What's the Normal Range for a QRS Interval?
Your QRS Interval is considered normal from 80 milliseconds to 120 milliseconds. A normal QRS indicates that your heart's ventricles are activating within the expected timeframe.
What's a Wide QRS Interval?
Your QRS Interval is considered wide at 120 milliseconds or higher. A wide QRS can be a sign of an underlying heart abnormality.
Is a Wide QRS Interval Dangerous?
Your QRS Interval widens when your heart's electrical signal takes longer than normal to spread through your ventricles. You'll often see this when abnormalities in your heart affect one of those specialized electrical fibers we discussed, called your right and left bundle branches. You may see this in the case of Sinus Rhythm with wide QRS. Scarring in your heart's ventricles, can also cause your heart's electrical signal to spread more slowly through your ventricles, which would lead to a wider QRS Interval. You'll also see a wide QRS Complex in Wolff-Parkinson-White (WPW) Syndrome. Here's what a WPW ECG looks like. As always, if you're showing signs of a wide QRS Interval, consult your healthcare provider as soon as possible to rule out any underlying heart conditions.
What's a Narrow QRS Interval?
Your QRS Interval is considered narrow at 80 milliseconds or lower. A narrow QRS usually means your heart's electrical signal is moving quickly and correctly through its main pathways. If your QRS is less than 0.10 seconds, it's considered "narrow." This can be seen in normal heart rhythms or in fast rhythms that start from the upper part of your heart. A narrow QRS can often look like a tall spike on your ECG.
Is a Narrow QRS Interval Dangerous?
Your QRS Interval narrows when the time it takes for your heart's lower chambers, or ventricles to squeeze becomes shorter. This can happen due to various reasons, including a higher heart rate, changes in how your heart's electrical signal moves through your ventricles, certain medications, and in cases where a bundle branch block (either right or left) is present and then resolves back to normal. It's important to note that unlike wide QRS, a narrow QRS Interval is generally considered normal; however, as always, if you're showing signs of a narrow QRS Interval, consult your healthcare provider to rule out any underlying heart conditions.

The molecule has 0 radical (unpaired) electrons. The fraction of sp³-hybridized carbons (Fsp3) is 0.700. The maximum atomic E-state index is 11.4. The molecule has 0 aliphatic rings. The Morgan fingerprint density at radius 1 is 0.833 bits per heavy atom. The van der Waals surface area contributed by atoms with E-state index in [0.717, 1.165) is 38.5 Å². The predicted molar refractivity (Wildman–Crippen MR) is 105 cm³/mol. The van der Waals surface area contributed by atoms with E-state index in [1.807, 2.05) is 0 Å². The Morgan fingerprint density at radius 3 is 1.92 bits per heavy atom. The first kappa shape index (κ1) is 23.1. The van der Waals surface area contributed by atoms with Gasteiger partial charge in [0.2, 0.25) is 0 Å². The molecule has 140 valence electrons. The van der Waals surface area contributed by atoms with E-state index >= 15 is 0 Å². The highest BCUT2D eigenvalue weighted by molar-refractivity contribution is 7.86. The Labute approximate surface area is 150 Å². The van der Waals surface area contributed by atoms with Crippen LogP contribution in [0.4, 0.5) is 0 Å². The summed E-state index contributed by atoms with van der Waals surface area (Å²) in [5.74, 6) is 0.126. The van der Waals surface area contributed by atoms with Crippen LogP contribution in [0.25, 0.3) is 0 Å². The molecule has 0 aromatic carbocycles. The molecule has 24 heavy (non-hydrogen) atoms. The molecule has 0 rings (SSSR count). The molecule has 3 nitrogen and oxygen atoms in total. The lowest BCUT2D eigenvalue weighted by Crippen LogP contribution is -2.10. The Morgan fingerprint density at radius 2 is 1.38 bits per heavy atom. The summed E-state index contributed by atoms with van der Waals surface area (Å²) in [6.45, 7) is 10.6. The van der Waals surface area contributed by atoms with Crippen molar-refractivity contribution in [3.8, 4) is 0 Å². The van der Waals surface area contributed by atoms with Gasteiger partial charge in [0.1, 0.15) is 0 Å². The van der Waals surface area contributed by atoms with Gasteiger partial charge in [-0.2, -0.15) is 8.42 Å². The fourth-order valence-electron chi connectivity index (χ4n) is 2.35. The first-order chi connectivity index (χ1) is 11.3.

Well, that just about wraps up our guide on what QRS Intervals look like on your watch ECG. We hope this could be of some help to you.
If you still need help measuring your ECGs' QRS Intervals, don't worry, we understand how scary and confusing it can be to experience irregular heartbeats. That's why we created the Qaly app for you and for the hundreds of millions of people around the world who live with heart palpitations and abnormal heart rhythms. On the Qaly app, human experts will measure your ECGs' QRS Intervals within minutes for clarity and peace of mind.
To get started with the Qaly app for free, grab the Qaly app from the App Store or Play Store today. If you have any more questions, or if you need our help in any other way, don't hesitate to reach out to us at email@example.com.
As always from the team at Qaly, stay heart healthy ❤️